of new devotion.
A year will pass with little to no change.
Stockings. There I am, mending them by stitch.
Nearly so much as your smiles. Crying is
This is desired. I will know how you love me
By how you smile. Other women live always
Shock Wakes Up the Heart
My heart hurts as I miss you here.
This was your intention, I know.
And nor is my reaction unique.
You train women this way,
to love you and lose you
this gracefully. I wish I had
just one presence of fist
to partake in just one punch
to your solar plexus,
to your nose,
to your heart-- like
used in ambulances.
Technician: If you feel no pain,
why should I?
Why should I
place the paddles
so gently, my love,
like a trained professional
on Salvation Road,
saying: Are we clear? No?
Clear? (Hit him again.)
No? Thought not.
Flatlines-------playing borrowed time,
to the tune of your next widow's
atonal silent weep.
No One Can
No one can convince us we are pretty
when the object of our desires does not dote.
Commend us to your next of kin, spread the
flesh feast of gorgeous on a laden viewer's table,
provide those who will follow our words like clocks,
provide the admiration of strangers, the distraction
of afternoon comparison. One who wants can give
and give and give--yet we seek that one soft word,
one telling glance, from the one who withholds
or unmans us from our strapping selfhood,
whose neglect spurs such ranges of self-hatred or love.
We live consumed by need for more. Or less.
Mutter: Yes. Please, please. Only to you
do we listen: Fail to speak to us again.
On the Necessary Absence of Cake
Let's pretend for one moment
that we don't want cake: white cake,
yellow cake, red velvet cake, cake with
carob or chips, cake in cups, cake in
to-go boxes with cream-cheese frosting
licked or saved on these hard edges of
cardboard. What we want is bread and
water, lukewarm water, stale bread,
because then we can dream of cake
without needing to possess it
with habit. And if cake is like men,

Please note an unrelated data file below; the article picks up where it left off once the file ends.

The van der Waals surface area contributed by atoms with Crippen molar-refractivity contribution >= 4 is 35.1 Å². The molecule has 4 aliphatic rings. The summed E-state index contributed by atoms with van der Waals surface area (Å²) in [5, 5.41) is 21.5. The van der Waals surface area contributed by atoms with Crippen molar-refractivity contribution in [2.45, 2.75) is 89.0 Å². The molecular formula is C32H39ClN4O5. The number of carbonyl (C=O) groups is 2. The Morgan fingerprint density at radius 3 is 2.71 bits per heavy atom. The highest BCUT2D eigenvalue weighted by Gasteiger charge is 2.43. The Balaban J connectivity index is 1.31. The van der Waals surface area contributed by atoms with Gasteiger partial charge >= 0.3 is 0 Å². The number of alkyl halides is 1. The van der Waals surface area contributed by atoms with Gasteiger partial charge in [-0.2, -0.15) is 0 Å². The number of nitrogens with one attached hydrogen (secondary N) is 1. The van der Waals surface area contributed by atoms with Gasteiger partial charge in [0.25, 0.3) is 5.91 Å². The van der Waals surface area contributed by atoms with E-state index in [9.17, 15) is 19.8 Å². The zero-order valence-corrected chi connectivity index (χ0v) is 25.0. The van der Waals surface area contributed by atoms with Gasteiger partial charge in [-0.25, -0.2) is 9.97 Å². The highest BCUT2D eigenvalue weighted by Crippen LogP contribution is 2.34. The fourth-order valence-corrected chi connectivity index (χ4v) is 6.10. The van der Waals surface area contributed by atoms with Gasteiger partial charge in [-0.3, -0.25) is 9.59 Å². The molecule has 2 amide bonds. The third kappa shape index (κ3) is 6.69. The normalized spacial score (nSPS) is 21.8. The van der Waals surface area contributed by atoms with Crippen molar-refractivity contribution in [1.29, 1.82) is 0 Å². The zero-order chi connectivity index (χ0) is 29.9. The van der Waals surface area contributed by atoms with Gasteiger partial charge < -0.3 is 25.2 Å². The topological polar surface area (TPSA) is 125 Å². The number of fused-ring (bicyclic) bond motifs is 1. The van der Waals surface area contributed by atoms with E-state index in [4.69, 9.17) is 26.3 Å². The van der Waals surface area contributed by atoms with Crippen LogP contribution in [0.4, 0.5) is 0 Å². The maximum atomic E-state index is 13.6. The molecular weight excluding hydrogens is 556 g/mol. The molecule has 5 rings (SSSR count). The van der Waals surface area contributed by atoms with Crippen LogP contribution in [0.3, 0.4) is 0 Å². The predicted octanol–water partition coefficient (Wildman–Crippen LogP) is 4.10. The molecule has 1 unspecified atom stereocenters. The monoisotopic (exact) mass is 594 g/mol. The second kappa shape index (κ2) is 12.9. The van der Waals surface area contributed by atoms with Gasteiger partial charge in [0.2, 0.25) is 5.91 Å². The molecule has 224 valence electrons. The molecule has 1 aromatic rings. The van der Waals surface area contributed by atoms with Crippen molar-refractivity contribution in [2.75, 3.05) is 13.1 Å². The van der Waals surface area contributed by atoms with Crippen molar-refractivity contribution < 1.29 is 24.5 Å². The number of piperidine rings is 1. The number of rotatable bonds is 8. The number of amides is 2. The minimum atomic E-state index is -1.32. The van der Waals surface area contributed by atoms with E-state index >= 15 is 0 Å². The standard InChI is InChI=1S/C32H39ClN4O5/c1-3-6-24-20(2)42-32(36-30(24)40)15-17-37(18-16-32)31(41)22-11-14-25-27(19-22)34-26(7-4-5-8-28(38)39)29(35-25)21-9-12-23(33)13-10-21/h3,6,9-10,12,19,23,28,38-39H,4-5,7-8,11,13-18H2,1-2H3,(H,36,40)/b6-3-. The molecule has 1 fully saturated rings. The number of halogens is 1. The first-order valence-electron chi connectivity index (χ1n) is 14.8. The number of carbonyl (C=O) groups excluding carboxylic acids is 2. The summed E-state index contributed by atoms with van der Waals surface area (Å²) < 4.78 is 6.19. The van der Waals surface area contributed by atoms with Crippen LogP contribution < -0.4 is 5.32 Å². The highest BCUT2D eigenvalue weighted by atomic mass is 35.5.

the bread will not fool us. And if manna is like
water, the love will not catch us, and if
we get used to this cakeless, mannaless
situation for long enough, we can be
free to decide cake does not exist, happy
to go it alone, gumming the barely edible
yeast, mixed hydrogen--because bread and
water are not those addictive personalities
we are--and our greed that can't be filled is the soul's
impending cavity, piercing sinus near the brain.
Tight forehead. Plaque to the heart.
I want no cake.
I want no manna, no love.
I want not to want these things long enough that
I, balling my bread in small palatable pieces,
forget full-well what they are
or that I may taste in them
some sweet difference.
This is the only way: Pass the irons.
Pass the water. Pass no sugar.
Pass, no exit. Pass my time
as a mercy, then
like the fondest baker
in this prison's kitchen,
in this world,
and for no reason,
let me wear the bland
uniform of unseen:
Let me by you,
delicately, while I sob-- love,
let me pass.
All I Wanted
Was to stop being
That sad girl
With too much memory.
Of crying shames
In shapes of men.
Guess I should have listened
To mother's endless
Recitations: Can't squeeze
From those rocks,
From your sponge.
How did I go so wrong,
Those wet things
With hard things;
Guess I'll never know
What. Ignore me.
I'm a savage with
Want's hard desires,
Willing them soft
Where will will
Some one heart's
A Simple Second Singer Relates